Wednesday 4 July 2012

Press Ethics in the Brave New World

Sam Storr

The CrowdMap Syria Tracker.
The prominence of the vocal, online crowd in so much of our news has rapidly been accepted into our common reality. So rapidly that this reality is much more mature than the debate over its implications.
The popular view of crowdsourcing is very much in its adolescence. Talk abounds of revolutions driven by the social use of simple Western technological innovations, an ideology of open self-expression that can cut across the old restraints and unite all on some shared plane of human diversity.
It is surely true that the opportunities for journalism are great. It has been proven that technology can enable people to speak out in places where the threat of violence or repression would previously have led to this information being suppressed. Rather than having to mine for information, in some places the gems appear to shoot straight from the ground.
Outside of the famous crisis areas, crowdsourcing widens the scope for participation, such as in the recent collaboration between Al Jazeera and the open-source software group Ushahidi, intended to harvest the opinions of ordinary Somalis.
Ushahidi itself was a project that coalesced on the blog of Kenyan journalist Ory Okkoloh, now Google’s Policy Manager for Africa, in response to the violence and lack of information following the Kenyan elections in December 2007, before the famous Green Revolution in Iran. Now providing a versatile open software in use the world over, Ushahidi provides a platform for anybody to contribute in media ranging from text messages to Twitter, to a map of events in space and time. Even in places where violence overshadows a free press, certain Twitter feeds and blogs enable people to take control of the information environment.
Yet all exuberance results in hangover. Evgeny Morozov, amongst others, has already written convincingly of how social media can also offer unique opportunities for dissent to be tracked and crushed. The dangers are insidious and can come in surprising forms, from the sophistication of Middle Easter security regimes to the murderous reaction of Mexican drug cartels to those that spoke ill of them on Facebook.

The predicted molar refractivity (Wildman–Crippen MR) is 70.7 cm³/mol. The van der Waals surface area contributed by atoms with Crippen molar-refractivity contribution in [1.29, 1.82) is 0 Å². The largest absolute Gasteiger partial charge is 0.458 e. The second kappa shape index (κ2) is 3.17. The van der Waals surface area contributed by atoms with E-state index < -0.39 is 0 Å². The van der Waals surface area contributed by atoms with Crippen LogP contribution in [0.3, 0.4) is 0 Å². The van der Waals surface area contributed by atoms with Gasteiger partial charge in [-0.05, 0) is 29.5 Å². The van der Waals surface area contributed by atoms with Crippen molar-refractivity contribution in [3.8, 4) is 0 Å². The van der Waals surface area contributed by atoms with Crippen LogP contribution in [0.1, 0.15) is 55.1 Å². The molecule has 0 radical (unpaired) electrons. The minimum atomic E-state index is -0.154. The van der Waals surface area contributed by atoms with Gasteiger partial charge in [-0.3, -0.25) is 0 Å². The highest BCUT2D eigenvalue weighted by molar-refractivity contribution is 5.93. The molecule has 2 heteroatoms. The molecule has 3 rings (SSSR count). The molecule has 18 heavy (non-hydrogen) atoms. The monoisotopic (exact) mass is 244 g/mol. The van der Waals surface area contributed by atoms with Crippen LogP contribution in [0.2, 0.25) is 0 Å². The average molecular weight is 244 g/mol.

It is natural to accept the bravery of the activist, journalist, or war correspondent for what it is, if less so for those innocents who without meaning fall afoul of the violent on social media. But admiration should not lead to apathy. When tragedies strike activists, they are lamented, but sometimes consolation is found in the fact that at least their voice was heard. Yet all good journalists take the proper precautions, so that what they do can fully be considered worth the sacrifices they make. 
Although the relationship between journalists and their sources may be changing, its nature should remain the same, and all steps taken to inform and enable activists to deal with the risks. Despite the open chaos and unseen dangers of the internet, Eva Galperin of the Electronic Frontiers Foundation is adamant that it remains ‘incumbent on journalists to insist on secure communications.’
Often, the proper precautions require that both journalists and their sources become experts in online security themselves. Galperin reports that the Syrian regime’s use of digital surveillance, hacking and malware has created an ‘unusually difficult situation.’ It should be noted here that responsibility for the capabilities of many repressive regimes lies partly with the Western companies that create bespoke software explicitly for their use.